In our study, immediate PRF treatment after SNI significantly alleviated the mechanical and cold allodynia in rats with SNI. After both the PRF-45 V and PRF-60 V treatments for 6 min, mechanical allodynia and cold hypersensitivity were reduced during the 28-day observation. Furthermore, we investigated the “dosage effect” of PRF treatment and found no significant differences in the mechanical and cold hypersensitivity at any time point between the SNI + PRF-45 V and SNI + PRF-60 V groups. PRF has been used widely for neuropathic pain management in clinical treatments, and a long-term effect has been observed after a single PRF application [34, 35]. In preclinical studies performed using a neuropathic pain model in the rabbit (induced by partial sciatic nerve ligation), both thermal and mechanical hyperalgesia were attenuated for 2 and 3 weeks after PRF application at 40–60 V for 8 min to the L5 and L6 dorsal roots . In an L5 spinal nerve ligation neuropathic pain model in the rat, PRF attenuated mechanical allodynia for more than 32 days after a single PRF treatment at 25 V for 2 min adjacent to DRG . Furthermore, PRF application at 45 V for 3 min on DRG yielded a reduction of mechanical hypersensitivity in rats with L5 spinal nerve ligation (SNL) and transaction . In our study, immediate PRF was effective in alleviating the SNI-induced neuropathic pain. In particular, we observed that PRF treatment at 45 or 60 V for 6 min induced a similar antinociceptive effect for SNI that lasted up to 28 days.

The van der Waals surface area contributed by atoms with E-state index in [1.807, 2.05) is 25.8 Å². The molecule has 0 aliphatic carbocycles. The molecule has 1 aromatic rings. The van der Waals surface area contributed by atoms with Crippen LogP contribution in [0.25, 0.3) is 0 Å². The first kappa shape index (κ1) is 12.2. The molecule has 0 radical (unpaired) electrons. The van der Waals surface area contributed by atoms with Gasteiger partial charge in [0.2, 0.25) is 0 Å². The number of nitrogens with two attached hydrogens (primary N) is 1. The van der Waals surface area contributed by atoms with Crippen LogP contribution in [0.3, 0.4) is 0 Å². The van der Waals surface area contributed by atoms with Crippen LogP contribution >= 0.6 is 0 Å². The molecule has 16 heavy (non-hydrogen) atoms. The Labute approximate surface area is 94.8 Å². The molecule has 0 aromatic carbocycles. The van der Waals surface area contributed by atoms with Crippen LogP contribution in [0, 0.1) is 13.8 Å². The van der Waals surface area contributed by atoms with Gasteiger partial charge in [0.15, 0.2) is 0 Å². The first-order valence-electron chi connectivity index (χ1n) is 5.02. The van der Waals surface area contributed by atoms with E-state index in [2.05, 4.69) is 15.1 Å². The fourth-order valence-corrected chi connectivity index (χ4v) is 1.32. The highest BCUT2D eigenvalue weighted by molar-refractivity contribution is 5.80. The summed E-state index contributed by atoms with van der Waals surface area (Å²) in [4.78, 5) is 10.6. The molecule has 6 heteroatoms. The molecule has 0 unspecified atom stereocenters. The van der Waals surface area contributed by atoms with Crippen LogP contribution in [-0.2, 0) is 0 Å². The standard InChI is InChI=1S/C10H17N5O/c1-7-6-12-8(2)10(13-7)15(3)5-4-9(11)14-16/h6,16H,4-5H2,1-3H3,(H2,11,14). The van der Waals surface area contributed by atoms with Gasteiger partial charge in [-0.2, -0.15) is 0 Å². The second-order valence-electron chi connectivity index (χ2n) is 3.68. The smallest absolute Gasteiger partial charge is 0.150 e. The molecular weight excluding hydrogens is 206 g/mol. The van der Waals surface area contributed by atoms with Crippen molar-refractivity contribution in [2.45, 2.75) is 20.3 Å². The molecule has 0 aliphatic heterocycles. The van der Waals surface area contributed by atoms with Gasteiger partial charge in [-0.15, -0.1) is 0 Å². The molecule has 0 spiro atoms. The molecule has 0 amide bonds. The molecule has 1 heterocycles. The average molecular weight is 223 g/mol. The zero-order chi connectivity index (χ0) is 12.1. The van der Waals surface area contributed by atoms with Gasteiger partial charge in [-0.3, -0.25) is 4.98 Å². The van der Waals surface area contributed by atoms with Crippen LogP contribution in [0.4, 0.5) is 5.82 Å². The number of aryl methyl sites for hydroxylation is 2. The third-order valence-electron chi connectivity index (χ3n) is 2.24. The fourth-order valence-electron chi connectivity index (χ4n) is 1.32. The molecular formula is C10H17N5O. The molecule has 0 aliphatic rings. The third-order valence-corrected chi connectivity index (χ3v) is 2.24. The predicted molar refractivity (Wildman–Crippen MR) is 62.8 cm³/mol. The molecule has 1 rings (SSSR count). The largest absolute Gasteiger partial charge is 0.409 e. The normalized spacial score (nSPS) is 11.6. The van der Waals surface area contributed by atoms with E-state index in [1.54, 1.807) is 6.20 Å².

In our examination, we found that allodynia developed at day 1 after SNI. Immediate PRF treatment after SNI resulted in a better anti-allodynia effect than that after 14 days of SNI (data not shown). It suggests that immediate PRF application takes only one times surgery and might inhibit severe immune response, providing better anti-allodynia effect with less undesirable side effects, such as adhesion and bleeding, than PRF treatment after 14 days of SNI. Furthermore, an animal study showed that even percutaneous application of PRF 50 V for 2 or 6 min provided a significant anti-allodynia effect in SNL rats . Our study is the first to apply immediate treatment on the left sciatic nerve 0.3-0.4 cm proximal to the injured site in SNI rats. In addition, we further found that 60 V PRF treatment showed no better anti-allodynia effect than 45 V PRF during 28-day-observation. Accordingly, for PRF interventional treatments in radicular pain, it is advisable to choose the 45 V treatment, as the lower-voltage therapy produces less adverse effects while attaining similar benefits.